Originally Posted by bjwestner
I'm playing in a tournament this Friday and Saturday (well, I'm supposed to play, the snow storm may cancel this). The course that the tournament is going to be at is different from most of the courses in the area that I live/play in because it has a Bermuda blend for the fairways and Bermuda greens. I've played the course twice before, once back in October of last year and then I also played a "recon" round last Saturday afternoon.
Most courses in the area including my country club have bent grass for the greens and then some other kind of blend for the fairways (rye?). I'm looking for any suggestions or things to be careful of while I'm playing in this tournament. When my playing partner and I played the recon round on Saturday, it was cold (33 degrees) and snowing (flurries). I noticed that the greens especially are much harder in setup (many more undulations and things like that). The dormant bermuda greens seemed fast compared to the bent greens that I am used to playing on.
I also noticed a big difference on the fairways. I'm pretty sure that they are a bermuda blend too, you could tell that the grass was dormant because of the color (or lack thereof) which leads me to believe that it's a bermuda blend. The fairways seemed like carpet compared to the fairways that I am used to playing. It seemed to me that I just had to make sure to hit down on the ball even more so than on the fairways that I am used to playing.
Any insights on this? Your help is appreciated!
In North Texas, we mostly only have Bermuda. I played a course with bent grass when I was in Alabama, and found myself missing most putts outside the hole. Bermuda I think usually breaks more, but is ESPECIALLY sensitive to grain. With it dormant, it will he harder to see the grain (light/dark green colors are an indicator in spring and summer), so my best advice is to walk up to the cup. Unless you're one of the first groups to play a freshly cut hole, you'll see the spots on each cup that the grass is mangled looking. Whatever direction on the cup that is at is down grain, so if you're putting toward the hole and the beat up side is on your side of the cup, you're putting against the grain, so it will be a slower putt. Visa versa, if that side is on the opposing side of the cup, you're going down grain, and can be lightning fast. Same goes for side to side grains. Typically the grain follows the slope of a break, but sometime can be counter to it. So when you read a putt to break 4" left, it may break 18" left or none at all, depending on what direction the grain goes.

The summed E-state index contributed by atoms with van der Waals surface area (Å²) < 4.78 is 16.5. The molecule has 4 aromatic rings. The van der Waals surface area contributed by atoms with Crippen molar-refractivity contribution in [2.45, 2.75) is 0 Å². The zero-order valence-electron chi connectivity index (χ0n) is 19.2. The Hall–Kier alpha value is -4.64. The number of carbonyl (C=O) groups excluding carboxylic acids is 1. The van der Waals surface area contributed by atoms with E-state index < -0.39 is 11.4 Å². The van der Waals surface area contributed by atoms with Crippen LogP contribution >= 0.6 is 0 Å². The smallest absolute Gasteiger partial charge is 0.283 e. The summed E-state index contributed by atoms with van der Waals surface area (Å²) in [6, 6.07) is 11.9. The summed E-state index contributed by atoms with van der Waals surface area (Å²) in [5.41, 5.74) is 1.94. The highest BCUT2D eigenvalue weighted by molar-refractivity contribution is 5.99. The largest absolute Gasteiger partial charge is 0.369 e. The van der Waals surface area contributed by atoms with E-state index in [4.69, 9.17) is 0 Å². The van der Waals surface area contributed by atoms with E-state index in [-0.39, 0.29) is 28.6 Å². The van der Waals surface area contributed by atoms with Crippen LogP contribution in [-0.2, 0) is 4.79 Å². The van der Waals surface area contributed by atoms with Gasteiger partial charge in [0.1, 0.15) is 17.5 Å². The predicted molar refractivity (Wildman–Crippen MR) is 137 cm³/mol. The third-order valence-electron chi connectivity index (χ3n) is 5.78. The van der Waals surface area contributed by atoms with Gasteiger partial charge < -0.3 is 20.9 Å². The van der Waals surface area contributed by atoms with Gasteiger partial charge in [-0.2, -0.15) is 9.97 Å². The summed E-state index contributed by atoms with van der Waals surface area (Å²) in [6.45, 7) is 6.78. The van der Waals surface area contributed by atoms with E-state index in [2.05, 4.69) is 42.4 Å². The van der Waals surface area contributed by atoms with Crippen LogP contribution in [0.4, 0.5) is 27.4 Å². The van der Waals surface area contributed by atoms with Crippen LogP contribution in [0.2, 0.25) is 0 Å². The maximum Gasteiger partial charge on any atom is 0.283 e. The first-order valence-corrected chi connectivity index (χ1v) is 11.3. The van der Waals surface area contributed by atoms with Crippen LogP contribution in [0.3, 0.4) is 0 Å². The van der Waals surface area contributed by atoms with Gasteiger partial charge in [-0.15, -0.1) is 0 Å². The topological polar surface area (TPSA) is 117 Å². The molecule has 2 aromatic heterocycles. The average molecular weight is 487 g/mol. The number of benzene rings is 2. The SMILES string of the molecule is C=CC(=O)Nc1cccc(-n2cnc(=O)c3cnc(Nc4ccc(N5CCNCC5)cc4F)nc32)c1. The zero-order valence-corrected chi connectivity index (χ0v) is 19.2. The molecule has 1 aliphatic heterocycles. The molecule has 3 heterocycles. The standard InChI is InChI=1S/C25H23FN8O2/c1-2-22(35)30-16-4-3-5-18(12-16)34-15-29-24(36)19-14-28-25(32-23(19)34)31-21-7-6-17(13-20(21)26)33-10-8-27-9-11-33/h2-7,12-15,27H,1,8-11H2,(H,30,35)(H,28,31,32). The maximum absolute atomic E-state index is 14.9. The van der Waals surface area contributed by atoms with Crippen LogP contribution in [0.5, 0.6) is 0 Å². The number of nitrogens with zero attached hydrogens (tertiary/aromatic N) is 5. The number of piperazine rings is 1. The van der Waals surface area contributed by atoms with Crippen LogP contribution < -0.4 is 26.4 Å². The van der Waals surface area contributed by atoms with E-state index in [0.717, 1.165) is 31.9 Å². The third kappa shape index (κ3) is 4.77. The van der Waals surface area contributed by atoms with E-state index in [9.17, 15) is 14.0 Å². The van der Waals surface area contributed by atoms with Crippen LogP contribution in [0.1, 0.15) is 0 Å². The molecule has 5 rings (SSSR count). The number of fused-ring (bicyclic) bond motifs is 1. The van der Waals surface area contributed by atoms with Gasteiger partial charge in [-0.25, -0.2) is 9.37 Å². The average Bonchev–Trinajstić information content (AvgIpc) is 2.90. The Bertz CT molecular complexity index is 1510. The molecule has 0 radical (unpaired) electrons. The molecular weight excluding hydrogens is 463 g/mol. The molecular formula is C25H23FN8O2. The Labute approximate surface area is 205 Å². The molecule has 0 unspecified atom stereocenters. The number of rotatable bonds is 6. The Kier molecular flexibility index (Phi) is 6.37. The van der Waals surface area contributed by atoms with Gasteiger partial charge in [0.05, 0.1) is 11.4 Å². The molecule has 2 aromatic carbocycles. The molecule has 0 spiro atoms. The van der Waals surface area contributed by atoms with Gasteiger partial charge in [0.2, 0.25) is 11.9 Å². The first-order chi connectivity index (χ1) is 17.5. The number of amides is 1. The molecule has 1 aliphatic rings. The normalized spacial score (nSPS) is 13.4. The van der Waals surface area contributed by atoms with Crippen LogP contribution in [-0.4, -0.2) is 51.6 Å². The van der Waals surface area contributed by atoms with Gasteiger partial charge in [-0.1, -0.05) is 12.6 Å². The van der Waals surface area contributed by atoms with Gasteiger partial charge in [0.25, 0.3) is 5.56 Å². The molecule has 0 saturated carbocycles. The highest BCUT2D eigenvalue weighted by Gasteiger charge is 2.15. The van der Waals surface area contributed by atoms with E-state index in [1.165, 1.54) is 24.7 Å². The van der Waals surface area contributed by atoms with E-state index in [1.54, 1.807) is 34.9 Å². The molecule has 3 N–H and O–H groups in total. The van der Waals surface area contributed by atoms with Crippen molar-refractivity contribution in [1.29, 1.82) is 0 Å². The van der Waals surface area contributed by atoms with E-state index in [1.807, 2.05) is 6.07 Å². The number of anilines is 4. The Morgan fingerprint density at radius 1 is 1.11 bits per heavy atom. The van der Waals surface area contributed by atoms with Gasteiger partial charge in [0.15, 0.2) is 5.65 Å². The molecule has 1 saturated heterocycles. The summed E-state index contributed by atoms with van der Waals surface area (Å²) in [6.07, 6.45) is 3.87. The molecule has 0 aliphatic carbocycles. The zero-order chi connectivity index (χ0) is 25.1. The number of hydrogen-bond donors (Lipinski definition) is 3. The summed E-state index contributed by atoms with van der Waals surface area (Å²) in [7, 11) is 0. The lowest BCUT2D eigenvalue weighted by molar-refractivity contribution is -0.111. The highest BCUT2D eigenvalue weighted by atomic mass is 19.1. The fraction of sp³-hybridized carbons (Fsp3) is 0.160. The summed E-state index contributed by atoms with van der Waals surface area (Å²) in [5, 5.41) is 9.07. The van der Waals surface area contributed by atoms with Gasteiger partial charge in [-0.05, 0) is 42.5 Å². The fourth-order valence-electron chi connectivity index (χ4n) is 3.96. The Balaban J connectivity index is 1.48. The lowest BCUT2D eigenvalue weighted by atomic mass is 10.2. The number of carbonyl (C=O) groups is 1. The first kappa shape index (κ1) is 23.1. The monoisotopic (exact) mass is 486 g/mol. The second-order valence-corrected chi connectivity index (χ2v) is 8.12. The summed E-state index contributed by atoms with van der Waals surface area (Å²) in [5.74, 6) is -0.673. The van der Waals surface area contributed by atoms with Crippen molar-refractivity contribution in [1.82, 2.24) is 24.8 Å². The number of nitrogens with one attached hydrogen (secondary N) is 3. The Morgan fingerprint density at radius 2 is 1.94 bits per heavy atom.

The rough is also different with Bermuda, as I believe it tends to grab the face more than other types of grass. Someone will have to confirm or correct me on that one, I'm not 100% on that fact.
My best advice though, is make sure you go to the cup and try to get a read on the grain. It can be as much if not more important than the overall slope. Hit practice putts from all around the practice holes, at dying pace, and watch how quickly and hard it can move your ball. Good luck!